Contact Us

Use the form on the right to contact us.

You can edit the text in this area, and change where the contact form on the right submits to, by entering edit mode using the modes on the bottom right. 

2727 N Lincoln Ave
Chicago, Il 60614
USA

(773) 477 8400

We are the 3.5 percent!

A RECENT NEW YORK TIMES ARTICLE REALLY CAUGHT OUR ATTENTION: THE STORY FOCUSES ON RECENT STUDIES THAT REVEALED THAT ONLY 3.5 PERCENT OF ADULT AMERICANS PERFORM 150 MINUTES OR MORE OF MODERATE EXERCISE PER WEEK. WE ARE THE 3.5 PERCENT!

 

175.jpg

 

"Participants in the study say they've heard the public health message -- loud and clear -- that exercise in any amount and in any form is good for them," Brent Holten said. "The researchers discovered that people know that exercise is good for them and that they should do it. Yet they don't."

 

The Times article reveals that a study using accelerometers that measure actual movement, rather than relying on self-reporting by participants, show dismal results. In this study, only 3.5 percent of Americans between the ages of 18 and 59 do the minimum amount of physical activity recommended by the U.S. Department of Health and Human Services: 150 minutes a week of moderate activity.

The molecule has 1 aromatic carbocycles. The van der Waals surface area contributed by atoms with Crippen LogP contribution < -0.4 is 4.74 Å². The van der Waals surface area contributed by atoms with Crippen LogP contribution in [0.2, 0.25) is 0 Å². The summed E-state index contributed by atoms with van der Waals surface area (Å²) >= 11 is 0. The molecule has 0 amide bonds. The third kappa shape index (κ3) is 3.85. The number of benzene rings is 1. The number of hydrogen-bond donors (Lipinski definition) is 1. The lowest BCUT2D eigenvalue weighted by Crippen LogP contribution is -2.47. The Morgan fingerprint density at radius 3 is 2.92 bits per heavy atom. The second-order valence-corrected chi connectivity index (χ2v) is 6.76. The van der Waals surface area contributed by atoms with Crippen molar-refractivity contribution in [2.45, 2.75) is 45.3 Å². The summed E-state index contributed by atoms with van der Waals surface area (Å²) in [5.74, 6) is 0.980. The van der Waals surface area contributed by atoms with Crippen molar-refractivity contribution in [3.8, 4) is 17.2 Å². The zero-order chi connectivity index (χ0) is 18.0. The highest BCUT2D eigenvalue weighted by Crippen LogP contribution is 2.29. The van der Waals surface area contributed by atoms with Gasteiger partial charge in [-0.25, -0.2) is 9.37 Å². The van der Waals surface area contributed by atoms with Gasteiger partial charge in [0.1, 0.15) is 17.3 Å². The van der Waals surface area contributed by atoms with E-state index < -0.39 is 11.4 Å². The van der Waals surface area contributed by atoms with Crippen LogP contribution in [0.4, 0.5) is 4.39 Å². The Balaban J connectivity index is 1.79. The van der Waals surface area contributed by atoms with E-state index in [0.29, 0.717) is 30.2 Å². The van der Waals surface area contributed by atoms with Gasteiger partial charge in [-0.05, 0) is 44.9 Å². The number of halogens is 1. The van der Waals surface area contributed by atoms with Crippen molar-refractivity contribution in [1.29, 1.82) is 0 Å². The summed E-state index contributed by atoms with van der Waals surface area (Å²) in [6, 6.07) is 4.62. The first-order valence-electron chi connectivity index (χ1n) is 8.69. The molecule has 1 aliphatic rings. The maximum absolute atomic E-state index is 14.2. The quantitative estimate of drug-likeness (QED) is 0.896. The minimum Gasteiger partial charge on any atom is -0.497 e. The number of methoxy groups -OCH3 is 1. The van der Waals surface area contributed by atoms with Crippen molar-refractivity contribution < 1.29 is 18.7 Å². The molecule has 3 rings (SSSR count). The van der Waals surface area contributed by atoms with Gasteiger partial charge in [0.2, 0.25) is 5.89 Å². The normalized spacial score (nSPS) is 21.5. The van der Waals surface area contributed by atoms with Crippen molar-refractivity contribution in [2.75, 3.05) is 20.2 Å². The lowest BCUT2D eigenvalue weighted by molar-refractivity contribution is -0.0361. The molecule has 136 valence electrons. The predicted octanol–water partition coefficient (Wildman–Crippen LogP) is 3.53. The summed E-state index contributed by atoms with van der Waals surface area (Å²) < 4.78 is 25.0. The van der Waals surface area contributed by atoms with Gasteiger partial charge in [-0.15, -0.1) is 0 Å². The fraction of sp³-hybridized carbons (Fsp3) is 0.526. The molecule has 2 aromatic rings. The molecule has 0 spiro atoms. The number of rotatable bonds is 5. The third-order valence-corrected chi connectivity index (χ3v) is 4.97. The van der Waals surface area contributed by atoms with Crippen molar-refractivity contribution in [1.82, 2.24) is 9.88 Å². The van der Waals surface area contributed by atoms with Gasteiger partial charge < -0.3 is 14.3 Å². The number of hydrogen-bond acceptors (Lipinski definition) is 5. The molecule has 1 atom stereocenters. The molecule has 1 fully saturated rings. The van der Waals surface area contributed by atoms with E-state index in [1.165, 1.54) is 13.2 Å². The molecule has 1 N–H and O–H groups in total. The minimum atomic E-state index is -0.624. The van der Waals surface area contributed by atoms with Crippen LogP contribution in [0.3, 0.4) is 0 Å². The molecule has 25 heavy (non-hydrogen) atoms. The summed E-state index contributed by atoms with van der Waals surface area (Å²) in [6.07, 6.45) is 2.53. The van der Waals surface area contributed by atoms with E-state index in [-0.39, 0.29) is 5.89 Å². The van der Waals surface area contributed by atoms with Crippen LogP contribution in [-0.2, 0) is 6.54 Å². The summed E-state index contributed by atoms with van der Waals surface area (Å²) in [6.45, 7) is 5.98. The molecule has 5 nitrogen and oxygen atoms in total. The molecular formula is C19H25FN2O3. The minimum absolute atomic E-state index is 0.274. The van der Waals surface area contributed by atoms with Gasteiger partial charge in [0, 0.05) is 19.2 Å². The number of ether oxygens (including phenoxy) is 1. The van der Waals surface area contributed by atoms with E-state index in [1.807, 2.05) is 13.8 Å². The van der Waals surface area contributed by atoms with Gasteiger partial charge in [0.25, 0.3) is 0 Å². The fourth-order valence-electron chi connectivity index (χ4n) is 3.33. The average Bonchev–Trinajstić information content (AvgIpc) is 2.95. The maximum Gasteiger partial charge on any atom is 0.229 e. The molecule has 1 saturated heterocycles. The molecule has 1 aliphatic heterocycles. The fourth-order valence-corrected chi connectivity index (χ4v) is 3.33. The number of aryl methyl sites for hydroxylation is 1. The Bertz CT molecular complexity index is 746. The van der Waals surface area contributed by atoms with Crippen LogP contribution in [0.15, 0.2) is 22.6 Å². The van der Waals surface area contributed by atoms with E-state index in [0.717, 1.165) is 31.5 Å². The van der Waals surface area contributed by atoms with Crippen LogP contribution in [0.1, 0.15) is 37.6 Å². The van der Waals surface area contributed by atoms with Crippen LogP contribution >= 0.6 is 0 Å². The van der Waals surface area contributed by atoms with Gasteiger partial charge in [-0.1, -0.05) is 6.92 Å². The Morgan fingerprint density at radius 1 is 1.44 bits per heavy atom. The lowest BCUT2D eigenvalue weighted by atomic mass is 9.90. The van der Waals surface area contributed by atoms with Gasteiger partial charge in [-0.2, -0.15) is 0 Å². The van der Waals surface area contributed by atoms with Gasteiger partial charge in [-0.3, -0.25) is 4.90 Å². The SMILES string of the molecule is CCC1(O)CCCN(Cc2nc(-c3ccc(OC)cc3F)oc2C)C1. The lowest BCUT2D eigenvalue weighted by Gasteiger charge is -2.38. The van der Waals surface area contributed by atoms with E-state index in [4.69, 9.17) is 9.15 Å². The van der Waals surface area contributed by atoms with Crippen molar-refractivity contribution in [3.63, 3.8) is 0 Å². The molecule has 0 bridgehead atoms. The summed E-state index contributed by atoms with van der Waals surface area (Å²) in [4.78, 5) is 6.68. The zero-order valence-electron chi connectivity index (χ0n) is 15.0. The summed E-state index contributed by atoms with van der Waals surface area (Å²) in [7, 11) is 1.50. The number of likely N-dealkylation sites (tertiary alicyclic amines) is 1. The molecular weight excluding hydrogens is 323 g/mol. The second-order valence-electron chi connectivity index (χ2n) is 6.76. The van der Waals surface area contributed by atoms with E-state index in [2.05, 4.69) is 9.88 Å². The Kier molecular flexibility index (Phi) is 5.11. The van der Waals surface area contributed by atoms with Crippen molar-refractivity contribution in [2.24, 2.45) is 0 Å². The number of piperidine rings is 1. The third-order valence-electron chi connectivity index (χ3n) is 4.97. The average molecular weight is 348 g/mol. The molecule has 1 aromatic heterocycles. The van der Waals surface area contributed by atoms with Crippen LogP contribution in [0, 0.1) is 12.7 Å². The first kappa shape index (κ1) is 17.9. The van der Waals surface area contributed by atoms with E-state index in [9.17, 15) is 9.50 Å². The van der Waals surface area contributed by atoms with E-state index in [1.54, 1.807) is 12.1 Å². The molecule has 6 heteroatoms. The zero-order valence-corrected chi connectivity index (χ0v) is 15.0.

Researchers are now looking at the reasons why people chose, or chose not, to exercise. A University of Georgia study assessed people's moods during exercise, asking them how good or bad they felt as the intensity of their workout varied. Some people actually feel their best when they surpass their ventilatory threshold -- the point when you're breathing so hard that it's hard to talk. For others, that's too extreme and turned them off from exercise.

The researchers discovered a few clues that are important for us to remember in our everyday workouts:

 

Focus on the peak and the ending

 

People remember two parts of a workout: the peak, when the exercise is most intense, and the end. Which brings us to... 

 

… Cool-downs are critical

 

Scientists recruited volunteers who exercised for 20 minutes at levels they reported as unpleasant. In one session, the subjects had a five-minute cooling down period afterward, which immediately changed their moods because it felt pleasant. In the other session, the subjects stopped exercising, without a cool-down. A week later, the researchers asked their subjects which of the two workouts they would repeat, and by a ratio of two to one, participants said they would repeat the one with the pleasant ending.

 

Do what feels good

 

Rather than focus on the duration or intensity of our workouts, we should focus on doing exercise that makes us feel good. "People like to do things that make them feel better, and they avoid things that make them feel worse," one researcher concluded. "The idea is for them to have the motivation to exercise again tomorrow."

Return to i.d. life.